The last method is only effective for low-pitched stones. The author has developed two types of resonating boxes, an elaborate one8, designed for six stones and a simple one for single stones. To make the lithophones sound, they are either hit or stroked. After many experiments, the author found that small, rather hard, mallets (such as Balter no. 5) or elongated pebbles, are the most effective to produce a clearly pitched sound. The sound is strong and incisive, it carries a great distance but is of extremely short duration. A continuous "tenuto" sound can however be obtained by stroking the rugged surface of the stone with another stone or pebble. Depending on the consistency, the mass of the stroking pebble and the pressure applied, various sound colors can be obtained. 

The pitch of the Icelandic lithophones – as found until today – appears to range across three octaves from written A (110 Hz) up to written b" flat (around 900 Hz). Their real pitch lies in fact one or two octaves higher than written (it’s a little hard to distinguish which octave the tone is falling in), a phenomenon similar to that of the xylophone. The stones show a diversity of timbre, from a wooden-like tone to a clearly metallic tone.


The fundamental note of a lithophone stone can be perceived with most clarity when hit at its extremities. By hitting the stones at other locations overtones, mostly inharmonic, can be obtained. It is also possible to enhance the fundamental note by using softer mallets. Some stones provide two or three simultaneous pitches. The dynamic range of Icelandic Lithophones is quite impressive, from a very soft pianis­sissimo to an appreciable forte. Even the softest sounds are clearly perceived.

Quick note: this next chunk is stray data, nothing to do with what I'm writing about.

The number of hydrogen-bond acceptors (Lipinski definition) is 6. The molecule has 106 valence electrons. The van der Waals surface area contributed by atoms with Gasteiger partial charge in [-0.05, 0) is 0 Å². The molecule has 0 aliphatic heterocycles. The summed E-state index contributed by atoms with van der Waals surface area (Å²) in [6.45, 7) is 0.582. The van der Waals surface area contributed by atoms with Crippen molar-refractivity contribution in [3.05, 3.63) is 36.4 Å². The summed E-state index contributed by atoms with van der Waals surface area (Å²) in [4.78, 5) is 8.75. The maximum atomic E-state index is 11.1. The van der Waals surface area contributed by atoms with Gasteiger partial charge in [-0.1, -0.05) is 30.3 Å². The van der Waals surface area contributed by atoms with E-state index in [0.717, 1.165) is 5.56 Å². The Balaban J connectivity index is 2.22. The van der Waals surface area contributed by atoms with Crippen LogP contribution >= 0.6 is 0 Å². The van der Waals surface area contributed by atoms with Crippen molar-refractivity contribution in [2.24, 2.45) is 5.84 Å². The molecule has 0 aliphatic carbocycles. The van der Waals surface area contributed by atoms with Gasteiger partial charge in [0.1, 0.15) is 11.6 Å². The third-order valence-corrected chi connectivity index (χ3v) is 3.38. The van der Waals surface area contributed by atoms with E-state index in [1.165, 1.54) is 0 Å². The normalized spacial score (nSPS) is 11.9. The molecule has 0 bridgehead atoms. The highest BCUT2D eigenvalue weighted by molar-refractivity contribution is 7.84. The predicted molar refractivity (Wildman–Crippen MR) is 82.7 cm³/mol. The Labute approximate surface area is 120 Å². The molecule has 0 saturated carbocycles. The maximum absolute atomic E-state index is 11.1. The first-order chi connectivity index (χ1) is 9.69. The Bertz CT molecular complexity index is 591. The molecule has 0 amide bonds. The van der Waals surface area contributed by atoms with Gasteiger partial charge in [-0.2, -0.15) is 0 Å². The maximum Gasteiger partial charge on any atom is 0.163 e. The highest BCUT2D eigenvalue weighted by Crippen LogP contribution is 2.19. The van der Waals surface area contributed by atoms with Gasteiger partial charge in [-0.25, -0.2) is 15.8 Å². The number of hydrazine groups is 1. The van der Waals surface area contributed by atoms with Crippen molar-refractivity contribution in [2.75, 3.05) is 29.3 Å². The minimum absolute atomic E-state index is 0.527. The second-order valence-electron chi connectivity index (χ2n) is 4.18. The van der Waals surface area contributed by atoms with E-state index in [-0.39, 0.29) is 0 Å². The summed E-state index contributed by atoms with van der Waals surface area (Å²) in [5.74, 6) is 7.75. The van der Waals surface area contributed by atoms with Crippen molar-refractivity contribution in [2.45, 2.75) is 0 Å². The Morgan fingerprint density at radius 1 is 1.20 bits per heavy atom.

As the Icelandic lithophones are not tuned to any scale but played as they are, and as they vary in substance and timbre, they are not suited for playing tonal music. The author has not developed until now any standardized placement of the lithophones. The number of stones and their physical disposition can change from performance to per­formance. For performances the stones are placed loosely on wooden lathes (duly isolated) and on resonating boxes. But for informal or home use, they sometimes are just placed on a carpet, outside on the lawn. 


Playing the Icelandic Lithophone does not require musical train­ing, only a keen and attentive ear. The author has observed small children enjoying playing for long stretches of time on Icelandic Lithophones. 

After introducing to five junior college students with no musical background some basic playing and improvisation techniques for about half an hour, these youngsters were left to their own devices for two hours. Subsequently they performed for their friends and for this author two highly successful collective improvisations, each of them using a set of 8-10 stones.